James Fearnley’s Top 5
March 9, 2013 | by Faber Social
James Fearnley, founding member and accordion player in The Pogues, dives into his vast record collection and whittles them down to select his top 5 records for us.
Astral Weeks – Van Morrison
A collection of the most romantic and spiritual songs I have ever heard, recorded in New York, Morrison showed the material to the session musicians – most of them jazz players – on a guitar, giving out no sheet music, then isolated himself in a booth and let them get on with it.
Eat a Peach – Allman Brothers
The newly finished, empty, flats on the building site in Bolton where I had a job sweeping sawdust in 1978 had acoustics perfect for the whistling of Duane Allman’s slide guitar solos on ‘One Way Out’, ‘Trouble No More’ and ‘Mountain Jam’, which, with an overlap, took up sides two and four – three of Duane Allman’s last recordings before he died when his motorcycle ran into, apocryphally, a truck full of peaches, from which event everyone I knew at the time were convinced the album title had come.
Sound Affects – The Jam
When I was in the Nipple Erectors with Shane MacGowan, we went on what were called Nips Outings to see the Jam, who were on tour promoting Sound Affects, at the Rainbow in Finsbury Park (where, high on amphetamines, I clambered round the ‘Andalucian village’ above the proscenium arch), and further afield to the Conference Centre in Brighton (where I got physically ejected by the Jam’s tour manager for being in the wrong place with the wrong pass too many times) and to Aylesbury Friars where I tried to sleep in a graveyard but settled for one of the seats in a railway carriage – empty when I stretched out, but full of the destitute when I woke up the following morning.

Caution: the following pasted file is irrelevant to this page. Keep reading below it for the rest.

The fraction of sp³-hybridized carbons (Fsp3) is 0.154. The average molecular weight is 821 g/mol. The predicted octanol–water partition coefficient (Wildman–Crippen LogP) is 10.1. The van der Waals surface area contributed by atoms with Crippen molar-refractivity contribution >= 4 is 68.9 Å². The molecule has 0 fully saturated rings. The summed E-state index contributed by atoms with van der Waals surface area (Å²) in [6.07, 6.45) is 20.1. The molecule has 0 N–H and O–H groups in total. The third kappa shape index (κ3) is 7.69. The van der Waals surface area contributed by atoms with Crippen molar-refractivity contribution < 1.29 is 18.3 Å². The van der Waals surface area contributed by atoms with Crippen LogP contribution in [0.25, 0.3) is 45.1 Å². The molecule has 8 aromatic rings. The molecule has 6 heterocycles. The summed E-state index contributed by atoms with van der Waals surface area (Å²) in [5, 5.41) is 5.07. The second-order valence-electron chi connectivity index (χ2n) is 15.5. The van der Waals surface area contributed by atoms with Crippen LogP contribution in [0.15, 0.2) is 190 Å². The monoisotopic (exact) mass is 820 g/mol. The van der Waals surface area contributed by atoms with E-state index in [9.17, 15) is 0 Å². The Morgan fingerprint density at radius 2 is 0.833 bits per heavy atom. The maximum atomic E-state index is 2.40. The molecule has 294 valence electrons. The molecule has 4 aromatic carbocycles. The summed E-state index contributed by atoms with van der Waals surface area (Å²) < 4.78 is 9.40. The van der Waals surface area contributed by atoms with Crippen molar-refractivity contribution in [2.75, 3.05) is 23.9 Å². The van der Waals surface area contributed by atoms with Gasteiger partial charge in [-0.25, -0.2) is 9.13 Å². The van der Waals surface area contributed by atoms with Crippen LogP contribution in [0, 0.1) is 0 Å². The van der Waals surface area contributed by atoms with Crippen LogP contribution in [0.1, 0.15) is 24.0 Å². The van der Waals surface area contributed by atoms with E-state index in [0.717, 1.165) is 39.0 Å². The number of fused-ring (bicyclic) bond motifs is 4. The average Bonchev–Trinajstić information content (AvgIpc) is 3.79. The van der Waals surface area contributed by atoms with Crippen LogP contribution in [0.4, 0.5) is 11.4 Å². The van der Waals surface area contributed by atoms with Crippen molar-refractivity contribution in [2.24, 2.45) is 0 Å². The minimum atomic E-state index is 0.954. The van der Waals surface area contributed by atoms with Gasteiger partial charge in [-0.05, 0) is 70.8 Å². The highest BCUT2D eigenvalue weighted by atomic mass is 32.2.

Rain Dogs – Tom Waits
Never off the Pogues’ tour bus’s sound system on a tour of Germany in 1985, the otherworldly grating, creaking and thumping sounded as if we were truly on board a ship with straining timbers, and the lyrics a zoetropic parade of slaughterhouses, roadhouses, shovels, whiskey, pistols, umbrellas, tumours big as eggs, Cincinnati jackets and paladin’s hats.
La Pistola y El Corazón – Los Lobos
When Elvis Costello pushed Los Lobos on the Pogues in 1985, I couldn’t understand how he wouldn’t think that they were anything but a second-rate bar band, until this ‘mini-album’ of Tejano/Mariachi-inspired music played mostly on traditional instruments came out and more or less piped me on board to embark on my new life in Los Angeles.